The United Kingdom intends to drop its plans for vaccine passports as a requirement to attend large events, according to an exclusive report from the Daily Telegraph.
An unnamed official told the outlet that idea was no longer being considered.
“It’s not a case of ‘it’s finely balanced’. It’s not going to happen,” the Telegraph's source close to the government review said. “Everyone says it’s dead.”
While it seems likely the U.K. will feature a vaccine passport for international travel, their usage within the country has been far more controversial. The government's initial vaccine passport proposal, which came back in February, was planned to be used at events like football matches, concerts, festivals.
U.K. plans to reopen June 21
The country has been preparing for a full-scale reopening on June 21, though some protesters in London who recently spoke to Rebel News were skeptical that Prime Minister Boris Johnson's government would deliver on its promise to lift restrictions completely. Some health experts in the country are advocating for a further two months of measures, hoping to use the extension as a chance to boost the number of vaccinated individuals and fearing a spread of more transmissible variants of concern.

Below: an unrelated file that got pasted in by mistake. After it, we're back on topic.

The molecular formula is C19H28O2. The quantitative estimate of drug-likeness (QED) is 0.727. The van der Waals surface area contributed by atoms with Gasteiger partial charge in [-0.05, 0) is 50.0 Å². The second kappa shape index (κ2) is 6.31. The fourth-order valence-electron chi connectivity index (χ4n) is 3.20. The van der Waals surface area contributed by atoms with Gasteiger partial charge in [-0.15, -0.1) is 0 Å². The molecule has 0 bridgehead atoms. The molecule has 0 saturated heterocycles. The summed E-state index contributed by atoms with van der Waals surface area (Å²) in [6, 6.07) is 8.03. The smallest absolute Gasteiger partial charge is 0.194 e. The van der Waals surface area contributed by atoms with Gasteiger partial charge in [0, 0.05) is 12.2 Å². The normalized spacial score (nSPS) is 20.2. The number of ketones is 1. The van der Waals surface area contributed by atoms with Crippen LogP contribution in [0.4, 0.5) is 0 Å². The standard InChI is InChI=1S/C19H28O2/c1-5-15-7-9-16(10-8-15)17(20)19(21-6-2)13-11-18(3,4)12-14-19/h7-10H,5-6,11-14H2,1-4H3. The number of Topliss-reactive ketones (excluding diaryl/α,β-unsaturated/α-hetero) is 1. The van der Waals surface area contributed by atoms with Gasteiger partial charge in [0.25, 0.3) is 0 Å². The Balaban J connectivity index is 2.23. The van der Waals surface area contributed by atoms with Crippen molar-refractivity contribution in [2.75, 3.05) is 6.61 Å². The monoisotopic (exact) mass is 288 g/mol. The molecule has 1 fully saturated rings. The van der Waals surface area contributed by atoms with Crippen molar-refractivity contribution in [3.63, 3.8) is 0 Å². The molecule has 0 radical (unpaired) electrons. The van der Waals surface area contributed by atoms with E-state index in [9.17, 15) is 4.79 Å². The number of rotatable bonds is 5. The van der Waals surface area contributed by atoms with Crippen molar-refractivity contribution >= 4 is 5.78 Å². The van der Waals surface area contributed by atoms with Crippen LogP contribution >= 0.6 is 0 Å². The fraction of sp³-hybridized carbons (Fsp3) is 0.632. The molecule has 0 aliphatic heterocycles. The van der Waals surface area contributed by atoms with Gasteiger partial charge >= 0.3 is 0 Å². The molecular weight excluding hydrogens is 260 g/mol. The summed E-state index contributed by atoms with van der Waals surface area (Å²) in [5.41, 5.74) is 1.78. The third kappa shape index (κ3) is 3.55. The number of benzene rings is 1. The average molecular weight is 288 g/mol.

Domestic vaccine passports “killed off”
The Telegraph's source described how the idea was no longer being considered by the country's COVID-19 task force, the group of experts which helps determine the government's response. “No one is talking about it still as a potential thing … It has been killed off really,” the source explained.
Earlier this month, Israel, one of the first countries to introduce a vaccine passport, ended its Green Pass program.
A government spokesman responded to a request for comment from Reuters, saying that the review process was still being completed and that no decision had yet been finalized.